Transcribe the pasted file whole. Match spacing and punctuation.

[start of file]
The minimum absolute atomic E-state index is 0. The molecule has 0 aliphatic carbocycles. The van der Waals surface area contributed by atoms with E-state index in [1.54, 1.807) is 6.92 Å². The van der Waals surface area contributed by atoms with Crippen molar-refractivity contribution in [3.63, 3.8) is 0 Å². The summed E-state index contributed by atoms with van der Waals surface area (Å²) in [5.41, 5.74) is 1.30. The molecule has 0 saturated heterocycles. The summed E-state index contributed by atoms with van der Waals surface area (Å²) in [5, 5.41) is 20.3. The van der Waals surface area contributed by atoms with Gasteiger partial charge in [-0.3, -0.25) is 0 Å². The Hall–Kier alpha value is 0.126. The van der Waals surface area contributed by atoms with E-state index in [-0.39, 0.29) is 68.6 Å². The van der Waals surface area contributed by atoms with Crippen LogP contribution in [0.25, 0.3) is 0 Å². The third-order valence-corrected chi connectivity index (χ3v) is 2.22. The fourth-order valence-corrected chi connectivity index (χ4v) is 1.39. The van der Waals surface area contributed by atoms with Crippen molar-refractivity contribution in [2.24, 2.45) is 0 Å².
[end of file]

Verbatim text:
The minimum absolute atomic E-state index is 0. The molecule has 0 aliphatic carbocycles. The van der Waals surface area contributed by atoms with E-state index in [1.54, 1.807) is 6.92 Å². The van der Waals surface area contributed by atoms with Crippen molar-refractivity contribution in [3.63, 3.8) is 0 Å². The summed E-state index contributed by atoms with van der Waals surface area (Å²) in [5.41, 5.74) is 1.30. The molecule has 0 saturated heterocycles. The summed E-state index contributed by atoms with van der Waals surface area (Å²) in [5, 5.41) is 20.3. The van der Waals surface area contributed by atoms with Gasteiger partial charge in [-0.3, -0.25) is 0 Å². The Hall–Kier alpha value is 0.126. The van der Waals surface area contributed by atoms with E-state index in [-0.39, 0.29) is 68.6 Å². The van der Waals surface area contributed by atoms with Crippen LogP contribution in [0.25, 0.3) is 0 Å². The third-order valence-corrected chi connectivity index (χ3v) is 2.22. The fourth-order valence-corrected chi connectivity index (χ4v) is 1.39. The van der Waals surface area contributed by atoms with Crippen molar-refractivity contribution in [2.24, 2.45) is 0 Å².